Squidoo tags are funny beasts. They work in two entirely different ways: on Squidoo, as a way to cross-link lenses together, and in search engines, they help target search traffic. Just to be more complicated, we’ve got some conflicting info on how, exactly, search engines handle meta keywords, which for our purposes are Squidoo tags.
It’s time to sort out Squidoo tags and how to use ‘em.
On the one hand, Squidoo tags have a powerful internal function within Squidoo: they cause lenses with the same tags to be featured in the Discovery Tool, and Squidoo’s search box uses Squidoo tags to help decide which Squidoo pages to list first. See Fluffanutta’s recent posts on How to Pick Primary Tags and Improved Tag Pages for some not-to-be-missed info.
Due to how Squidoo uses its tags to cross-link similar lenses, it’s best not to get too specific. There simply aren’t going to be many lenses tagged with long tailed tree wees (unless we get invaded by a horde of aging Elfquest fans writing trivia contests —did I just date myself?) No, my pointy-eared friends, you’ll be wanting to tag lenses with Elfquest and comics.
I view Squidoo tags as similar to the labels above grocery store aisles: they group together a whole collection of things you might also be interested in or be looking for.
On the other hand, Squidoo tags get fed into the meta keyword tag of a lens, and here’s where things get interesting. We’ve been told the meta keyword tag is dead…but is it?
Let’s back up. What the heck is a meta keyword tag?
The meta keyword tag, along with the meta title and meta description tag, is an invisible bit of code embedded at the beginning a webpage (you can see it by choosing “View Source” from your view menu). The meta keyword tag says, “Here’s some words and phrases that are related to my webpage. If anyone searches for those words and phrases, send ‘em here!”
About five seconds after people started using meta keyword tags, they realized they could steer gullible search engines into sending them more traffic. Sneaky people repeated keywords and used popular keywords, even if they had nothing to do with a page. Search engines had to find other indicators, such as number of links to a page and on-page headers, to get a better handle on what each page was really about.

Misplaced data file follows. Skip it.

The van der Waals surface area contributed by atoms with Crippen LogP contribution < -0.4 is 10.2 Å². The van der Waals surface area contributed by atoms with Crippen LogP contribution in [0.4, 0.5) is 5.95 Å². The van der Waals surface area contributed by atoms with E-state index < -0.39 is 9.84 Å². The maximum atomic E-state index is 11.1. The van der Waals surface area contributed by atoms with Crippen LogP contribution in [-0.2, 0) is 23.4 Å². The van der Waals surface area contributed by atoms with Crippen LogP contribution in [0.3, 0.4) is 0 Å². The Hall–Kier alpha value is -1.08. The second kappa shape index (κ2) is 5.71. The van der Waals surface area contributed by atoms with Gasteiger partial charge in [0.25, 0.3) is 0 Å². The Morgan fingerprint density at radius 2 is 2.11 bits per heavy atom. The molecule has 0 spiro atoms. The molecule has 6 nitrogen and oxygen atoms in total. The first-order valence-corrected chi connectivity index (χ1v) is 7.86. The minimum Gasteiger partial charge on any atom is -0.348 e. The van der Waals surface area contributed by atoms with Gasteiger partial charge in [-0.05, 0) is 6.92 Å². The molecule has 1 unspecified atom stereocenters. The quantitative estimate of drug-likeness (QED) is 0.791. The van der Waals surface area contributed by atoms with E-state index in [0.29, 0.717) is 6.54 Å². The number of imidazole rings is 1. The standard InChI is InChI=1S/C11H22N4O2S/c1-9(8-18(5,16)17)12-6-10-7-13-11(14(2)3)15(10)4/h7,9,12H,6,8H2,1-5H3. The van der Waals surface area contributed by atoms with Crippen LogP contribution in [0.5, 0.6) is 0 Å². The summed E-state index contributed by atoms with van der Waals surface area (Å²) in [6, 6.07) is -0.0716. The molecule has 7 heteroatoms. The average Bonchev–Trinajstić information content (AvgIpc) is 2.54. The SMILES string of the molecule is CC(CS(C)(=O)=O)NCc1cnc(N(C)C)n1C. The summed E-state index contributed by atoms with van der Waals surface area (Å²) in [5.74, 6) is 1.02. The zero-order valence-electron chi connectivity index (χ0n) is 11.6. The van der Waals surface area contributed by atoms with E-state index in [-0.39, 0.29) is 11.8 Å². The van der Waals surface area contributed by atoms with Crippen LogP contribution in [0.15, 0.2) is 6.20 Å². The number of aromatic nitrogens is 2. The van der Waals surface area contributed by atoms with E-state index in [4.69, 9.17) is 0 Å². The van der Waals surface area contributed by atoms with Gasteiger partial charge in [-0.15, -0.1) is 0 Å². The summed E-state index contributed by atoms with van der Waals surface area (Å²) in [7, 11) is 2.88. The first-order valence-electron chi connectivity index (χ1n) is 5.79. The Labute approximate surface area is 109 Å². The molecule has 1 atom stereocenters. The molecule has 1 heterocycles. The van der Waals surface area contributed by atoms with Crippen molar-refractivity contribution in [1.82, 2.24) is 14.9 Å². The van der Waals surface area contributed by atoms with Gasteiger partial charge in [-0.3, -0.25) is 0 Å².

Nowadays, search engines still use the meta title tag (which on Squidoo is the title of your lens) and the meta description tag (which on Squidoo is the introduction module) to help identify page content. So it behooves you to lavish extra SEO attention on those areas. But what about the meta keywords tag, which Squidoo fills with your Squidoo tags?
Google doesn’t use the meta keyword tag at all. In the past, Yahoo, MSN and some other search engines have continued to let the keyword tag be one of the factors influencing how they rank webpages. One by one, search engines abandoned the meta keyword tag, until the last major holdout was Yahoo.
In October, a Yahoo rep announced that Yahoo no longer indexes the Meta Keywords tag. SEO bloggers celebrated keywords’ demise for the umpteenth time since they were first declared dead back in 2000 or so. A few SEO wonks did some tests once the champagne dried. To their horror, they discovered the meta keyword tag was still lurching around like a zombie. For example, if you search for “dsrurejjnr”, Yahoo’s first result is a test page with that gibberish embedded in its keywords tag and ONLY there, whereas other search engines turn up articles discussing the test.
Yahoo claims that it’s not being fooled: a representative insists that Yahoo weights title, description, and on-body text ahead of keywords, and only pays attention to keywords when no other “ranking signal” is present. Wrong. I just checked, and a webpage with “dsrurejjnr” in the title tag and URL ranks first on Google, but lower on Yahoo.
So what? Well, one, it reminds us of the backdoor approach to keywords: every search engine determines webpage rankings differently, so if you can’t get on page one of Google, you might on Yahoo.
Two, it suggests that we still have to juggle two conflicting uses for Squidoo tags: the “grocery store aisle label” approach I espoused above, and the “long tail” approach that is so effective for SEO. Lots of people use Yahoo search, yet we tend to use Google-specific tools to research keywords.
My advice? Use your traffic stats tab on your dashboard to see what the top 1-3 long tail searches are that generate traffic on your lens over a period of time: 1-3 months. Add those. But reserve most of your Squidoo tags for Squidoo-optimizing (as opposed to major search engine optimizing) purposes. If you want to get really diligent about this, register at SEObook or one of the other websites that actually gives you Yahoo-specific data about keyword searches.
One thing, though, we gotta remember. Squidoo puts its tags on a lens not just in the meta keywords field, but as a list of links in the sidebar. Google and other search engines use “link text” to help determine search relevance. So keywords aren’t as dead on Squidoo lenses as the rest of the web! They can still help.